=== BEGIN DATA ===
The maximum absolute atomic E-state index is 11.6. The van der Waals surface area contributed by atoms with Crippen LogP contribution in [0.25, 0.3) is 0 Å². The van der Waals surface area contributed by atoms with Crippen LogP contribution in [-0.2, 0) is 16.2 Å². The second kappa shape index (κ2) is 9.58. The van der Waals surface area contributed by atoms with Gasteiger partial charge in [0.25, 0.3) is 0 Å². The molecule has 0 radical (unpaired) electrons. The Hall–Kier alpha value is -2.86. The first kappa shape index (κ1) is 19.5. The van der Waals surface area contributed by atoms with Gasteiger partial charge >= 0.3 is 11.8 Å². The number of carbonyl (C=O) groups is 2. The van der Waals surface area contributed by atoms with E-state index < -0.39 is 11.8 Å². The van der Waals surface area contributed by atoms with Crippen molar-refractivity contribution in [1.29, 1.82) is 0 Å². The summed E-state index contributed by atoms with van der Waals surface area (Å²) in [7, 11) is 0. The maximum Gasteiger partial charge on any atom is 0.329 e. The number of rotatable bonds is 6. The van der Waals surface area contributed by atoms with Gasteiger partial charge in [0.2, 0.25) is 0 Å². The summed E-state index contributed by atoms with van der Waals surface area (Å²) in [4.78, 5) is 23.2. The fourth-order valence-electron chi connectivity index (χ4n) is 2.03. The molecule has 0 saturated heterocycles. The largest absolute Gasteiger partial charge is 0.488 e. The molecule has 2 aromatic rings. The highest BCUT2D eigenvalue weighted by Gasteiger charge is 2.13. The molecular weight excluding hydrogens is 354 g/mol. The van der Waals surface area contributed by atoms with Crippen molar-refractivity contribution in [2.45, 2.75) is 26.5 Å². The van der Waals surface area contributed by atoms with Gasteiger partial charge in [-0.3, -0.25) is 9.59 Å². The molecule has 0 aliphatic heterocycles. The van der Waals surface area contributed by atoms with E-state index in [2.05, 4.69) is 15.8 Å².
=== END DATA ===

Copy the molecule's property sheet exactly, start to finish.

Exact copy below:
The maximum absolute atomic E-state index is 11.6. The van der Waals surface area contributed by atoms with Crippen LogP contribution in [0.25, 0.3) is 0 Å². The van der Waals surface area contributed by atoms with Crippen LogP contribution in [-0.2, 0) is 16.2 Å². The second kappa shape index (κ2) is 9.58. The van der Waals surface area contributed by atoms with Gasteiger partial charge in [0.25, 0.3) is 0 Å². The molecule has 0 radical (unpaired) electrons. The Hall–Kier alpha value is -2.86. The first kappa shape index (κ1) is 19.5. The van der Waals surface area contributed by atoms with Gasteiger partial charge >= 0.3 is 11.8 Å². The number of carbonyl (C=O) groups is 2. The van der Waals surface area contributed by atoms with E-state index < -0.39 is 11.8 Å². The van der Waals surface area contributed by atoms with Crippen molar-refractivity contribution in [1.29, 1.82) is 0 Å². The summed E-state index contributed by atoms with van der Waals surface area (Å²) in [7, 11) is 0. The maximum Gasteiger partial charge on any atom is 0.329 e. The number of rotatable bonds is 6. The van der Waals surface area contributed by atoms with Gasteiger partial charge in [0.2, 0.25) is 0 Å². The summed E-state index contributed by atoms with van der Waals surface area (Å²) in [4.78, 5) is 23.2. The fourth-order valence-electron chi connectivity index (χ4n) is 2.03. The molecule has 0 saturated heterocycles. The largest absolute Gasteiger partial charge is 0.488 e. The molecule has 2 aromatic rings. The highest BCUT2D eigenvalue weighted by Gasteiger charge is 2.13. The molecular weight excluding hydrogens is 354 g/mol. The van der Waals surface area contributed by atoms with Crippen molar-refractivity contribution in [2.45, 2.75) is 26.5 Å². The van der Waals surface area contributed by atoms with Gasteiger partial charge in [-0.3, -0.25) is 9.59 Å². The molecule has 0 aliphatic heterocycles. The van der Waals surface area contributed by atoms with E-state index in [2.05, 4.69) is 15.8 Å².